The California assembly passed a bill on Thursday that prevents employers from demanding job applicants' passwords for accounts on Facebook or other social networking sites.
The legislative moves follow reports that employers have demanded passwords for social sites from job applicants, demanded a walk-through of the content on those sites or insisted applicants accept a friend request from a member of staff.
It's unclear how common the practice really is, but according to Nora Campos [cq], the Democrat who introduced the California bill, there are 129 cases before the National Labor Relations Board involving improper use of social networking accounts by employers.
The practice began to draw public attention in March when a New York statistician disclosed that a prospective employer had demanded his Facebook login as part of its screening process. Facebook responded by making it a violation of its terms of service to solicit or share account passwords.
"As a user, you shouldn't be forced to share your private information and communications just to get a job. And as the friend of a user, you shouldn’t have to worry that your private information or communications will be revealed to someone you don’t know and didn’t intend to share with just because that user is looking for a job," Erin Egan, Facebook's chief privacy offer for policy, wrote in a blog post.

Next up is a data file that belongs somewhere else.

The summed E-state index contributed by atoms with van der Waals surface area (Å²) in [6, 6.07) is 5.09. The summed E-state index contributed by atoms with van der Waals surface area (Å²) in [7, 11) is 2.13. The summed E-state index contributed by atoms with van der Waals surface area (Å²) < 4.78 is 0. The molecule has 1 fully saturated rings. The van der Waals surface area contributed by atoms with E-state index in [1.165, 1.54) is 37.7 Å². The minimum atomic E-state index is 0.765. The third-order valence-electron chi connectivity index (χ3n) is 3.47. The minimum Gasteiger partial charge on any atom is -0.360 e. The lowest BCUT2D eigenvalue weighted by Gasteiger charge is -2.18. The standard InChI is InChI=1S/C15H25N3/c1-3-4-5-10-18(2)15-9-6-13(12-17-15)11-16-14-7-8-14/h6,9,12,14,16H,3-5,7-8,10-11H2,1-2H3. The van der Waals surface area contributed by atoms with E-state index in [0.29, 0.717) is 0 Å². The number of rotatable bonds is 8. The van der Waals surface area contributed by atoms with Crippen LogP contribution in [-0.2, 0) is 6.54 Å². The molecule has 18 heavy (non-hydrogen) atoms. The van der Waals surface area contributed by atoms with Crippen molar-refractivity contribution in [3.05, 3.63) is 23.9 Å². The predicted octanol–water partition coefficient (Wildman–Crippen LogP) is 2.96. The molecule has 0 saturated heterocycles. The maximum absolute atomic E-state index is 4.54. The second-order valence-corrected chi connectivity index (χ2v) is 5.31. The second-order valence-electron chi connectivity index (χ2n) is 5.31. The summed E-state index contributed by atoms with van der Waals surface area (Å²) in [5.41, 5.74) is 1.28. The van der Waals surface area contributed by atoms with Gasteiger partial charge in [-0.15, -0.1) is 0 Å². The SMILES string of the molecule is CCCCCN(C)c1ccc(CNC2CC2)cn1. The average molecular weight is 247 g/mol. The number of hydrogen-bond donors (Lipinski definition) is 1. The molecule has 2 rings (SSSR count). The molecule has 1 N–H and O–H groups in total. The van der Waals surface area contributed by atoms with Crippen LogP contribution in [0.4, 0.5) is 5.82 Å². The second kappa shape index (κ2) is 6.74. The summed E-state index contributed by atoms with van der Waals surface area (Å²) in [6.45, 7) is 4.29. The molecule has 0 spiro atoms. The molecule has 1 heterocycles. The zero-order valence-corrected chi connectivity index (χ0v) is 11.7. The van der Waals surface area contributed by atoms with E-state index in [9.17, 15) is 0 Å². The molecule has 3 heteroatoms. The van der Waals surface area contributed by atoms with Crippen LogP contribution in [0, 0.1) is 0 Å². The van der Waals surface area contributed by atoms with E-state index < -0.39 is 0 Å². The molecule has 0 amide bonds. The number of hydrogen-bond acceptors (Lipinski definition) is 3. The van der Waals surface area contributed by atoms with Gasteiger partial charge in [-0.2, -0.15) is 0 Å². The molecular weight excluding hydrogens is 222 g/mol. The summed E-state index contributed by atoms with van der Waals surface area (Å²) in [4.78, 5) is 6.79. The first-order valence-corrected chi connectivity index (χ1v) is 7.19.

The American Civil Liberties Union has supported legislation to ban the practice. Chris Conley [cq], a technology and civil liberties policy attorney at the ACLU of Northern California, said social networks have "vast amounts of information" about individuals that they should not have to share each time they apply for a job.
Bills blocking employer use of job applicants' logins are being considered in six other U.S. states and have passed in two.
Cameron Scott covers search, web services and privacy for The IDG News Service. Follow Cameron on Twitter at CScott_IDG.
Join the CIO Australia group on LinkedIn. The group is open to CIOs, IT Directors, COOs, CTOs and senior IT managers.